6. Monitoring SDG 15 Life on Land. Use NDVI again to look at forest cover. Use Hansen forest loss/gain and PALSAR radar to see changes in forest cover over time. Determine area metrics. Explore the visualisation of radar data from Sentinel 1, using different polarisations and time series. Practical Element: Calculate forest biomass parameters from PALSAR. Look at trends in forest fires and make an estimate of forest biomass lost.

7. Real World Case Studies. STRATA: UNEP environmental climate stress indicator. Examples from the UKSA IPP programme. Practical Element:
Entry Requirements (not applicable to Visiting Students)
Pre-requisites Co-requisites
Prohibited Combinations Other requirements None
Information for Visiting Students
High Demand Course? Yes
Course Delivery Information
Academic year 2023/24, Available to all students (SV1) Quota:  30
Course Start Block 5 (Sem 2) and beyond
Course Start Date 29/04/2024
Timetable Timetable
Learning and Teaching activities (Further Info) Total Hours: 100 ( Online Activities 20, Programme Level Learning and Teaching Hours 2, Directed Learning and Independent Learning Hours 78 )
Assessment (Further Info) Written Exam 0 %, Coursework 100 %, Practical Exam 0 %
Additional Information (Assessment) Written Exam 0%, Coursework 100%, Practical Exam 0%

Practical assessments (5 assessments on Earth Blox, each 6%)
One page Policy Brief (30%)
1,200 word essay (40%)
Feedback There will be three types of formative feedback:
(A) half-way through the course, each student will be invited to a meeting with the CO to discuss their comprehension of the course materials and concepts.
(B) Online quizzes with achievement stages, and practical self-assessments will be available for each week of the course.
(C) Formative feedback will be provided on outlines of the final Essay in time for the feedback to be useful in preparing the final document.

Summative feedback will be provided on both the Policy Brief and the Essay. The in-class practical exercises using Earth Blox (or equivalent) will provide students (and the CO) with immediate feedback on performance and understanding each week.
No Exam Information
Learning Outcomes
On completion of this course, the student will be able to:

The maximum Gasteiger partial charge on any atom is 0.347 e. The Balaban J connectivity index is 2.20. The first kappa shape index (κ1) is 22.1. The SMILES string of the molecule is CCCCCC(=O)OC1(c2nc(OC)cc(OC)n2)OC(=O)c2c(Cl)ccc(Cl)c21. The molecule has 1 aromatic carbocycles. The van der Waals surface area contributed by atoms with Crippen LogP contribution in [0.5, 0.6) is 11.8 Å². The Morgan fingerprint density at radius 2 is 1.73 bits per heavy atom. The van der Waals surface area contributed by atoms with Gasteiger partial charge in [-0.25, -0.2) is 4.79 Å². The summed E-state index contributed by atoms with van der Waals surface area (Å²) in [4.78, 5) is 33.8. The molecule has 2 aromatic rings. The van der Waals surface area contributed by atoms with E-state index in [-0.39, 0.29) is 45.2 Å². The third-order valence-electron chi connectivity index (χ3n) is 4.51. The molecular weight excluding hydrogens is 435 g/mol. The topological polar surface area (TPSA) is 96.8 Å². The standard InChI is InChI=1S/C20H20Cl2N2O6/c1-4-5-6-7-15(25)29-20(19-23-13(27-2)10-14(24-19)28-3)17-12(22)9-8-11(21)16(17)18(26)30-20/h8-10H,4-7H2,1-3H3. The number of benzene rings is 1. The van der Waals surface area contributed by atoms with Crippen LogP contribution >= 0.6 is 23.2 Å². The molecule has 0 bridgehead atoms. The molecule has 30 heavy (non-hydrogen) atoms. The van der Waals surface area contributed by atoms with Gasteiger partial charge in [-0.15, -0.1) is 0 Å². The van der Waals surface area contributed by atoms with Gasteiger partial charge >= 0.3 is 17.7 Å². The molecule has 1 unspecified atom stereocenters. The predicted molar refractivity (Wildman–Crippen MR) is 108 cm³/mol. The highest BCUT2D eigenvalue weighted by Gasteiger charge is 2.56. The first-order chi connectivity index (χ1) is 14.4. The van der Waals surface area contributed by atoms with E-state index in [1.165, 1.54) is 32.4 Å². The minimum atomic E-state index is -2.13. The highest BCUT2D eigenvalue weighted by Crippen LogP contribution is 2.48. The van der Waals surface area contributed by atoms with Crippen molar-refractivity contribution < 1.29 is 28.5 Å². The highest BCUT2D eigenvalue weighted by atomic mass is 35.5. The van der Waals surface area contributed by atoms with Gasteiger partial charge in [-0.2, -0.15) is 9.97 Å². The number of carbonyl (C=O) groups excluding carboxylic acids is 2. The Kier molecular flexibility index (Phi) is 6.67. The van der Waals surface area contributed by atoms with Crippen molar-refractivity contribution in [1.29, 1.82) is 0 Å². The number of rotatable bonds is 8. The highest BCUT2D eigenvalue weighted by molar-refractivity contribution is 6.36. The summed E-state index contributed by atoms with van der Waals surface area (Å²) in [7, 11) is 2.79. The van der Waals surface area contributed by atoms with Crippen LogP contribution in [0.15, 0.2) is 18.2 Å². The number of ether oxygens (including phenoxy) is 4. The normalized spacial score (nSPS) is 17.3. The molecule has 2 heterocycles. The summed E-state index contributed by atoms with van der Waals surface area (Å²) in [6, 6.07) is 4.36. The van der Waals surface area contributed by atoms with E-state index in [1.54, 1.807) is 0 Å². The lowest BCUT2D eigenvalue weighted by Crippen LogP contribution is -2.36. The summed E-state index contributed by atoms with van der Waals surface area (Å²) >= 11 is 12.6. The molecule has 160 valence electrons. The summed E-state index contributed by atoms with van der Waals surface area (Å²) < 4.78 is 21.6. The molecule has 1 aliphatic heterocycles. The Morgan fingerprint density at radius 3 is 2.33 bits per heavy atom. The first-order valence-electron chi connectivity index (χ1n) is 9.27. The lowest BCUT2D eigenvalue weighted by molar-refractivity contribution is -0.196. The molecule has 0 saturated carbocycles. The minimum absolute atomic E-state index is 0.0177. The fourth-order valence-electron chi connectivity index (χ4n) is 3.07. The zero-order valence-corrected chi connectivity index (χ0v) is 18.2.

1. Understand the main methods by which satellite data is, or can be, collected, stored, analysed and applied in an SDG context.
  2. Distinguish between and critically evaluate the main arguments and policy drivers relevant to sustainable development goals (specifically, SDGs 2,11,13,15).
  3. Understand and critically debate the choice of particular satellite data and methodological approaches to informing assessments of SDGs 2, 11, 13 and 15.
  4. Evaluate the pros and cons (in an SDG context) of different satellite instruments and their data, at various time and space scales, including specifics such as spatial resolution, mapping capacity and practical implementation in monitoring systems.
  5. For their own areas of interest, find, visualise and interpret new and archived Earth observation data from satellites, using tools such as Google Earth, EO Browser, or Earth Blox.
Reading List
Woodhouse, I.H., (2021, forthcoming), Observing Earth (eBook).

The Group on Earth Observations, (2017), Earth Observations in support of the 2030 Agenda for Sustainable Development, Published by JAXA for GEO ( )
Additional Information
Graduate Attributes and Skills Skills: Understanding of satellite data fundamentals (theory), and basic analytics (practical). Ability to communicate effectively through short written media.
KeywordsRemote sensing,satellites,Earth observation,sustainable development goals,SDG
Course organiserProf Iain Woodhouse
Tel: (0131 6)50 2527
Course secretaryMrs Katherine Ingram